The Gay Divorcee (Mark Sandrich / U.S., 1934):

Fred Astaire and Ginger Rogers take the lead, and there you have Baudelaire's "poetry with arms and legs." Dancing fingers at the Moulin Rouge, the camera opens on a spectator's vantage point for a teasing intro—Astaire grudgingly stomps after losing his wallet, then whips up a small cyclone on the marble floor while the restaurateur gladly tears the bill. A skirt caught in the trunk occasions the brush with the vacationing Yank (Rogers), in London she's "A Needle in a Haystack" so the new wooer suits up (tux, lapel flower, derby and umbrella in an unbroken swirl out of Figaro) and begins the search. She has a flighty aunt (Alice Brady) and an unwanted husband, he has a lawyer chum (Edward Everett Horton) who suggests a bogus flagrante delicto for the break-up, mistaken identities unfold at a Brighton resort. "Divorces make me so sentimental. Don't you wish it was ours?" Mark Sandrich finds his specialty in the long-shot that pans and dollies for full bodies in the frame, Astaire propping paper dolls on a Victrola turntable might be the director himself adjusting the mise en scène of Art Deco shadow-plays. The flirtation of "Let's K-nock K-nees" presents Betty Grable as a platinum sprite tugging at Horton's bathing suit ("When you're near, I feel so let's-play-house-y / Oh, you make me feel so Mickey Mouse-y!"); the grand seduction of "Night and Day" serves its swaying retreats and advances before a beachside rear-projection like a flickering trompe l'oeil, and ends with a swoon and a cigarette. The professional Italian interloper (Erik Rhodes) arrives with concertina just in time for "The Continental," the marathon of ballroom couples cuts to the exhilarating sight of Eric Blore venturing a step or two while balancing a waiter's tray. At long last the harmony of freedom, Fred and Ginger treading on furniture and away in a distant, sweet echo of L'Age d'or. "Beautiful music, dangerous rhythm..." Cinematography by David Abel. With Lillian Miles, Charles Coleman, and William Austin. In black and white.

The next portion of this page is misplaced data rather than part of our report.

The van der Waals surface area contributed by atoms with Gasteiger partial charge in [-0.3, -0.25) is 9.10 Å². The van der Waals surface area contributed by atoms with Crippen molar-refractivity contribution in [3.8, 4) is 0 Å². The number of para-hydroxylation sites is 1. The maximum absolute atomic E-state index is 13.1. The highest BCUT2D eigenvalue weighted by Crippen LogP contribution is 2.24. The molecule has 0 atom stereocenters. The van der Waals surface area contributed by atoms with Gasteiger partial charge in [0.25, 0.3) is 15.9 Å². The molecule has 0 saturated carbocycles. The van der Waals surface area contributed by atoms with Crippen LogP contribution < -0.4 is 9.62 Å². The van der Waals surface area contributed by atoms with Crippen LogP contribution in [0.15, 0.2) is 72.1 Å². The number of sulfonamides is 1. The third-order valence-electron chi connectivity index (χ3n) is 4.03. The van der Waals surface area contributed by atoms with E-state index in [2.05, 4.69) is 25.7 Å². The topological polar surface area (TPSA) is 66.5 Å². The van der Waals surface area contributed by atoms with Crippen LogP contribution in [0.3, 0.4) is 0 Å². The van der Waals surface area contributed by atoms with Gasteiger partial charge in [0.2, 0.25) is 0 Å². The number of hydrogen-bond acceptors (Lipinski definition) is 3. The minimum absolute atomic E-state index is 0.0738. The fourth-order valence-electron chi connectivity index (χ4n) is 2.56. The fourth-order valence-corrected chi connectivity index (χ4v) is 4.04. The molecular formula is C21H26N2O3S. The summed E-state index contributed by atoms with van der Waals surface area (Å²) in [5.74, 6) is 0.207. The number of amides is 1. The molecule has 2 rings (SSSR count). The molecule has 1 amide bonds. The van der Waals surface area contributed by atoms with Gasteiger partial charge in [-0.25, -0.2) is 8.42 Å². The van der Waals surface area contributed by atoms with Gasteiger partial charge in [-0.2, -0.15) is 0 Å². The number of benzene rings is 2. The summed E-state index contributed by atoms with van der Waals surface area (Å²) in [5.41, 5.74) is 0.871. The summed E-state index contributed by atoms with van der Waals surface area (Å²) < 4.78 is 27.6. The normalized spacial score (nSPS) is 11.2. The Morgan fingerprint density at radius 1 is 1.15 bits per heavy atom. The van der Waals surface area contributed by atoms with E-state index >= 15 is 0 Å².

--- Fernando F. Croce

Back to Reviews
Back Home